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COVID-19 pandemic created a backlog at Oregon DMV that could take a year to clear

The DMV requires appointments for in-person visits, which are booking two months out.

PORTLAND, Ore. — If you thought waiting in line at a DMV office in Oregon took a long time before the pandemic hit, it could take you months before you get an updated driver's license or ID card now.

When the Oregon DMV shut down in March for 10 weeks due to the COVID-19 pandemic, it created a backlog, totaling in the hundreds of thousands, of expired licenses, vehicle tags, registration and other driving-related items that couldn't be processed.

"At this time, we've never faced anything like this," said David House, a spokesperson for the Oregon Deparment of Motor Vehicles. "A blizzard, a wildfire might close an office for a day or two here and there, we've never had a statewide closure of this magnitude. Nothing even compares to it."

RELATED: Oregon DMV begins offering Real ID cards

The state was able to process a limited amount of commercial driver's licenses during the pandemic to keep truck drivers on the road and moving goods.

Cam Sivesind, of Tualatin, had his license expire in May.

"My birthday was the end of May, so right when everything was in the throes of being closed down, DMV wasn't even open," Sivesind said.

He said he showed up to a DMV office in late June after they reopened and was not able to get in. That's because one of the new changes DMV implemented was an appointment-only based system.

Sivesind's license won't get renewed until Sept. 23.

"It doesn't bother me that much, I know they got a back log and they got to catch up," he said.

The state issued a moratorium in July that prevents a police officer from issuing a citation for certain driving infractions. That includes expired registration, tags, driving with an out-of-state license or a car purchased out-of-state and driven in Oregon among other things.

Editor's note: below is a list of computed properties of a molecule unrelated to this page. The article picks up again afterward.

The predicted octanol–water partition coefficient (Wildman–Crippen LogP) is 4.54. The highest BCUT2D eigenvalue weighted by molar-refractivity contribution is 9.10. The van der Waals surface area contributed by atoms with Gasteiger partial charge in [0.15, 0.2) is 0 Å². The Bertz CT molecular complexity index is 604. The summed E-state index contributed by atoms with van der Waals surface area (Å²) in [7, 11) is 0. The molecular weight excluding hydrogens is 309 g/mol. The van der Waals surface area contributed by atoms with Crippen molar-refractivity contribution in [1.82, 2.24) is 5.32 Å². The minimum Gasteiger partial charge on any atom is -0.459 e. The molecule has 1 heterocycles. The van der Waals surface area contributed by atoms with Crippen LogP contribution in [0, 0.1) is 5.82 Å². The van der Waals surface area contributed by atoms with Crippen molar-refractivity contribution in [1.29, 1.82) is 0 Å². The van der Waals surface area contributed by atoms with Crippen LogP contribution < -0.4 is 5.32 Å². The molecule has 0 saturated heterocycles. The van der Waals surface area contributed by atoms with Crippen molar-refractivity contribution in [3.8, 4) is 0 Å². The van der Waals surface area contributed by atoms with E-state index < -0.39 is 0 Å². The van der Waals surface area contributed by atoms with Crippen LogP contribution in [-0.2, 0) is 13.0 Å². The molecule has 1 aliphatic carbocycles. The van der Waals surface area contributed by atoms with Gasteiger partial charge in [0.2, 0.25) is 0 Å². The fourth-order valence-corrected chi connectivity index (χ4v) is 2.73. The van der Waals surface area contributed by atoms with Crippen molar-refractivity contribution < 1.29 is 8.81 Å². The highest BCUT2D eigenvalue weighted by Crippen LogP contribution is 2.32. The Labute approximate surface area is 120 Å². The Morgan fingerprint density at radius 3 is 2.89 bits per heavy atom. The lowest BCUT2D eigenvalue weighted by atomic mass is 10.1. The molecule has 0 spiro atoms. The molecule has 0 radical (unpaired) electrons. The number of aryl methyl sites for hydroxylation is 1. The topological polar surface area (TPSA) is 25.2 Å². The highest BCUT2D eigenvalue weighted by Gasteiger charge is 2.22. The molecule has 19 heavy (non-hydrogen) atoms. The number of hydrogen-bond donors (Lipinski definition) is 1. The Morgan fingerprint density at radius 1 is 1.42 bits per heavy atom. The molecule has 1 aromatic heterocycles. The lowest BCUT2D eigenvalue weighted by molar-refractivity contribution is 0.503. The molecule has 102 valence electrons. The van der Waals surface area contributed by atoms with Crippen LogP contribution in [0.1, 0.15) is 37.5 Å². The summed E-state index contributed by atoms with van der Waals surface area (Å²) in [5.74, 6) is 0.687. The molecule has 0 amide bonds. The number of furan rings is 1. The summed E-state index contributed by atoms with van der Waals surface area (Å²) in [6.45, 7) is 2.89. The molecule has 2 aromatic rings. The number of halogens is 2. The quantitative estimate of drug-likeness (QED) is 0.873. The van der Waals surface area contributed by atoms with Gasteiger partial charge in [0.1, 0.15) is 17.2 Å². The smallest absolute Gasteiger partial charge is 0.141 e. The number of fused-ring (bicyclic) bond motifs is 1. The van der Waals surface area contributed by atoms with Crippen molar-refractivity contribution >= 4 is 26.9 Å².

"In a typical year, we would issue, renew or replace lost or stolen driver's licenses ID cards, about 600,000 times a year. That ground to almost a halt for 10 weeks. So, you're looking at 100,000 just in that backlog. Our field offices can't handle that amount in one month in two months, in addition to people who are continuing to expire or needing to get their license or ID card renewed," House said.

He said it will take months for the DMV to catch up. 

"This could take a year to catch up. It's really that huge of a backlog, something we've never, ever dealt with before. Nobody was prepared for the impacts of the pandemic," House said.

The DMV is looking to resume driving tests in the fall. Until then, those needing to take a driving test will have to use a private company. The department was also given permission to hire and train 16 more employees to handle the call volumes coming in. 

But for those coming in to a DMV office, like Vera Lewis, of Portland, that had an appointment, the lines once inside are better than before.

"Different way to do things, but at least I knew coming in there wouldn't be a long line. Normally, there's a long line. I knew there wouldn't be today," Lewis said.